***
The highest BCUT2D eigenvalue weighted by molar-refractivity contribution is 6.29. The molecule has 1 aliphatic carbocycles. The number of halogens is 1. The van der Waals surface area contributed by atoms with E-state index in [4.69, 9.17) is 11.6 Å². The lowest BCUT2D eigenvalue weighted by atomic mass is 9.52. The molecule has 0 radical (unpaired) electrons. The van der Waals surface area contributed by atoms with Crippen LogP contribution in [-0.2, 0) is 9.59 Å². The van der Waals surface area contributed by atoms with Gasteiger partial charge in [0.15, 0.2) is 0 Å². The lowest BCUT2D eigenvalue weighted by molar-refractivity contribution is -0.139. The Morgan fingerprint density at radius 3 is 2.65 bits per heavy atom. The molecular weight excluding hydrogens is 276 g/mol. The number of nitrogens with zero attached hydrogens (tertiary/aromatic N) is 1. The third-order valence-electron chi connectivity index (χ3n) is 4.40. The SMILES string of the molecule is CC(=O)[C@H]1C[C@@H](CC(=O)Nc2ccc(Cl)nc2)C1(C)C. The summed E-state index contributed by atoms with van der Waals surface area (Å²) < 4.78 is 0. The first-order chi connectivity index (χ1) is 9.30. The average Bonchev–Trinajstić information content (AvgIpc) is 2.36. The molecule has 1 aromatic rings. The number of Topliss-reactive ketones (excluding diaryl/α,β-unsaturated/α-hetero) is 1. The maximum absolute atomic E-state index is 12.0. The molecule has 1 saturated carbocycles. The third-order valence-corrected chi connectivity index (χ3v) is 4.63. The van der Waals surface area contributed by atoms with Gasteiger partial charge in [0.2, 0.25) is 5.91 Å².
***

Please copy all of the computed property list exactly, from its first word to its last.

The highest BCUT2D eigenvalue weighted by molar-refractivity contribution is 6.29. The molecule has 1 aliphatic carbocycles. The number of halogens is 1. The van der Waals surface area contributed by atoms with E-state index in [4.69, 9.17) is 11.6 Å². The lowest BCUT2D eigenvalue weighted by atomic mass is 9.52. The molecule has 0 radical (unpaired) electrons. The van der Waals surface area contributed by atoms with Crippen LogP contribution in [-0.2, 0) is 9.59 Å². The van der Waals surface area contributed by atoms with Gasteiger partial charge in [0.15, 0.2) is 0 Å². The lowest BCUT2D eigenvalue weighted by molar-refractivity contribution is -0.139. The Morgan fingerprint density at radius 3 is 2.65 bits per heavy atom. The molecular weight excluding hydrogens is 276 g/mol. The number of nitrogens with zero attached hydrogens (tertiary/aromatic N) is 1. The third-order valence-electron chi connectivity index (χ3n) is 4.40. The SMILES string of the molecule is CC(=O)[C@H]1C[C@@H](CC(=O)Nc2ccc(Cl)nc2)C1(C)C. The summed E-state index contributed by atoms with van der Waals surface area (Å²) < 4.78 is 0. The first-order chi connectivity index (χ1) is 9.30. The average Bonchev–Trinajstić information content (AvgIpc) is 2.36. The molecule has 1 aromatic rings. The number of Topliss-reactive ketones (excluding diaryl/α,β-unsaturated/α-hetero) is 1. The maximum absolute atomic E-state index is 12.0. The molecule has 1 saturated carbocycles. The third-order valence-corrected chi connectivity index (χ3v) is 4.63. The van der Waals surface area contributed by atoms with Gasteiger partial charge in [0.2, 0.25) is 5.91 Å².